The Ontario Court of Appeal has just released an important decision upholding an arbitration award under NAFTA against Mexico.  This decision shows that Canadian courts will be reluctant to interfere on jurisdictional grounds with the remedial decisions of international commercial arbitrations.

In The United Mexican States v. Cargill, Incorporated, Mexico opposed the recognition in Ontario of an award by an international commercial arbitration tribunal relating to Mexico’s protection of its refined sugar industry.  Cargill had established a business in which its wholly-owned Mexican subsidiary distributed HFCS, a low-cost substitute for caned sugar.  Cargill’s Mexican subsidiary imported HFCS from Cargill’s U.S.’s plants, and sold it to Mexican customers.  Mexico enacted a number of prohibitions which were found by the arbitration tribunal to constitute breaches of NAFTA.  As a result of those prohibitions, Cargill shut down a number of its HFCS plants and distribution centres in the U.S.A.

Cargill claimed damages for both the “downstream losses” that its Mexican subsidiary suffered, and also the “upstream losses” which it suffered by reason of the closing down of its U.S. production and distribution facilities.  The arbitral tribunal awarded damages on both accounts.  In particular, in relation to the damages suffered by reason of the impact on Cargill’s U.S. plants and distribution centres, the arbitral tribunal found that those damages were caused by the prohibitions implemented by Mexico.

Since the seat of the arbitration was in Toronto, Ontario, Mexico challenged the damage award in the Ontario Superior Court.  Its position was that the arbitral tribunal had no jurisdiction to award the “upstream” damages, and its position was supported by the governments of the U.S.A. and Canada as intervenors. 

Mexico argued that under Chapter 11 of NAFTA, Cargill could only recover losses as an “investor” in relation to its “investment” in Mexico.  Accordingly, Mexico argued that Cargill had no right to recover, and the arbitral tribunal had no jurisdiction to award, damages to Cargill as a U.S. producer and exporter of its product to Mexico.  The tribunal held that Cargill was an “investor”, that it had made an “investment”, that Mexico had adopted a prohibited measure and that everything else related to the measure of damages.  The tribunal found that there were no express or necessarily implied limitations on the scope and nature of the damages that could be awarded by it.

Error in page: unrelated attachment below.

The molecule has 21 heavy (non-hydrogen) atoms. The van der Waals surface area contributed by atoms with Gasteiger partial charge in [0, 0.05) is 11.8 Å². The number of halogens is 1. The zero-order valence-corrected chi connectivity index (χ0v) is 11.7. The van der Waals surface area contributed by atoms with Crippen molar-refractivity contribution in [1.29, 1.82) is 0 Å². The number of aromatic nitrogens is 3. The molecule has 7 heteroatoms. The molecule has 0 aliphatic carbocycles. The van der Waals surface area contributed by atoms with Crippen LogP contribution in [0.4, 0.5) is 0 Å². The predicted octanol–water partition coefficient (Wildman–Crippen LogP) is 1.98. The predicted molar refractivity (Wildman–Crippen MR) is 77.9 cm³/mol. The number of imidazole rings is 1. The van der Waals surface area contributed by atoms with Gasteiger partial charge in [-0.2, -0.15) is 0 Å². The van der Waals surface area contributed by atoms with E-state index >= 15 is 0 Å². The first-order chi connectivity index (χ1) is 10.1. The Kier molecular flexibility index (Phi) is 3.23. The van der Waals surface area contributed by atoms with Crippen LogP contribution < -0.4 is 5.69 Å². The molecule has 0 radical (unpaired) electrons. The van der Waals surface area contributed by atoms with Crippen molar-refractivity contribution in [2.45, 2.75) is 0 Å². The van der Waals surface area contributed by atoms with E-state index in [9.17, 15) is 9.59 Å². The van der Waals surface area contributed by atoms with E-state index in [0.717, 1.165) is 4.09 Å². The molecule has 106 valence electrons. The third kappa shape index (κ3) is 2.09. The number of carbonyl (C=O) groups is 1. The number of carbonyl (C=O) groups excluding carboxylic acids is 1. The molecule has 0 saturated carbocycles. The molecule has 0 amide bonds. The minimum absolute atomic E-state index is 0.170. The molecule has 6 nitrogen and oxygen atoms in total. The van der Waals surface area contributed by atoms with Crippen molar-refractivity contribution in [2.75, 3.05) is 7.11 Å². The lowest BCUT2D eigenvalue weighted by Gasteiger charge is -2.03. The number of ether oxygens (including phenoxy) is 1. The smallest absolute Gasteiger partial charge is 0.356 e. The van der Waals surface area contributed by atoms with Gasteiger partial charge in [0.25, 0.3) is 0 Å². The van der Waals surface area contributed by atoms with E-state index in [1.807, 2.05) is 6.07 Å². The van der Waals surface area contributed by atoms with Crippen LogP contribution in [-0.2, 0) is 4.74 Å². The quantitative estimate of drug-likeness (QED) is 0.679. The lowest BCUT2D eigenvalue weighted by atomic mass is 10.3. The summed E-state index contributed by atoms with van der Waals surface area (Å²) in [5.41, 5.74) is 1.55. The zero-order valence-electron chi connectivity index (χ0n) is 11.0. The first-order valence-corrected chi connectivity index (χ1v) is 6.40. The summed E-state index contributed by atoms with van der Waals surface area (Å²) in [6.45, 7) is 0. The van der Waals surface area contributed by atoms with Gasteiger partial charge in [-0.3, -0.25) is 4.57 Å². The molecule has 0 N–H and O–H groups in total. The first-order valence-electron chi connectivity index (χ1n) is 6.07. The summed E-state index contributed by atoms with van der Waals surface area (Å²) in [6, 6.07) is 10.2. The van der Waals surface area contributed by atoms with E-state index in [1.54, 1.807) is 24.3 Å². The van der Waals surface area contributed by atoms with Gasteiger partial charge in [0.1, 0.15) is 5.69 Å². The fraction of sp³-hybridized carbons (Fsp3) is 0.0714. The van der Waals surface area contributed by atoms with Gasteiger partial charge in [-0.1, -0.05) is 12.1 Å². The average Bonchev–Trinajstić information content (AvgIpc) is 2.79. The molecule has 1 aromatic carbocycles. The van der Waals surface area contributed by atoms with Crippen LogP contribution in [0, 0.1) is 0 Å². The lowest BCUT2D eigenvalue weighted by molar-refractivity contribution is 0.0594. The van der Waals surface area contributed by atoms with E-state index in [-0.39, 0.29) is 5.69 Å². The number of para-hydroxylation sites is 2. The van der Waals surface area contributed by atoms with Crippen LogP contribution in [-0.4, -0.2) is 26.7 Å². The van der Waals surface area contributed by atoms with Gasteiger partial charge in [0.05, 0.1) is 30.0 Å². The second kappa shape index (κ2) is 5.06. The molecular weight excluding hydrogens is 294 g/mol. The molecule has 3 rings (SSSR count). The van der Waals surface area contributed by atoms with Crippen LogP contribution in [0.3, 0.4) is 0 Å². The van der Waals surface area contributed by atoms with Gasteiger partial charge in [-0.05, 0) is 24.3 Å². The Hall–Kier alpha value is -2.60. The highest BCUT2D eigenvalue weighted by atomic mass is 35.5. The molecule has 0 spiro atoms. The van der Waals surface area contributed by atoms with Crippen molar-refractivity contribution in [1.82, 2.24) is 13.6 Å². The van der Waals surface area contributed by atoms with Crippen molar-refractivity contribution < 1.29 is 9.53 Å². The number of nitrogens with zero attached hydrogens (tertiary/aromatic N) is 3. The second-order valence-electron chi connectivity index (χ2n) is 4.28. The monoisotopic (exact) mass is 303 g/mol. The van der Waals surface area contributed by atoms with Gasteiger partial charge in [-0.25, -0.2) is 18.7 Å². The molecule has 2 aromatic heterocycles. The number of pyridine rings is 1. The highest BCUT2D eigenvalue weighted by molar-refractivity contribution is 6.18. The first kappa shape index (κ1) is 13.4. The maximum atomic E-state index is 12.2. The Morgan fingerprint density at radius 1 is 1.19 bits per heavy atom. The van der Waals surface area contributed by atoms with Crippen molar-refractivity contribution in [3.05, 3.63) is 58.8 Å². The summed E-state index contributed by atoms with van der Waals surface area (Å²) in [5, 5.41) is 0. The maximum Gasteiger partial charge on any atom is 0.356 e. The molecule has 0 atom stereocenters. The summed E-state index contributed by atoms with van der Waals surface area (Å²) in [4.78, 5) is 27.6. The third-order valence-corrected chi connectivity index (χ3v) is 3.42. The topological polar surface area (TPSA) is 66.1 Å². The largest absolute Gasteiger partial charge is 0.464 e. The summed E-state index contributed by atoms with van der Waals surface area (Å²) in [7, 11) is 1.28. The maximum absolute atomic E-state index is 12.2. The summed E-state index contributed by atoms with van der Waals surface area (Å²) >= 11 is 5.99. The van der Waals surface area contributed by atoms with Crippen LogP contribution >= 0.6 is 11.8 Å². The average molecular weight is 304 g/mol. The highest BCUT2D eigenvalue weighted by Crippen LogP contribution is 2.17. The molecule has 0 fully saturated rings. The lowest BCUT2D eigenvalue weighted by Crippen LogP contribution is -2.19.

Mexico’s submissions were rejected by both the Superior Court judge who heard the initial application and the Court of Appeal.  The Court of Appeal went through a lengthy consideration of the standard of review to be applied, and basically held that if the issue was one of jurisdiction, the standard of review was “correctness”.  Having said that, the Court stated that this standard only applied in the rare case of a true jurisdictional dispute, and that a very narrow view should be taken of what amounted to a jurisdictional dispute in the case of international commercial arbitrations.

The Court of Appeal’s conclusion: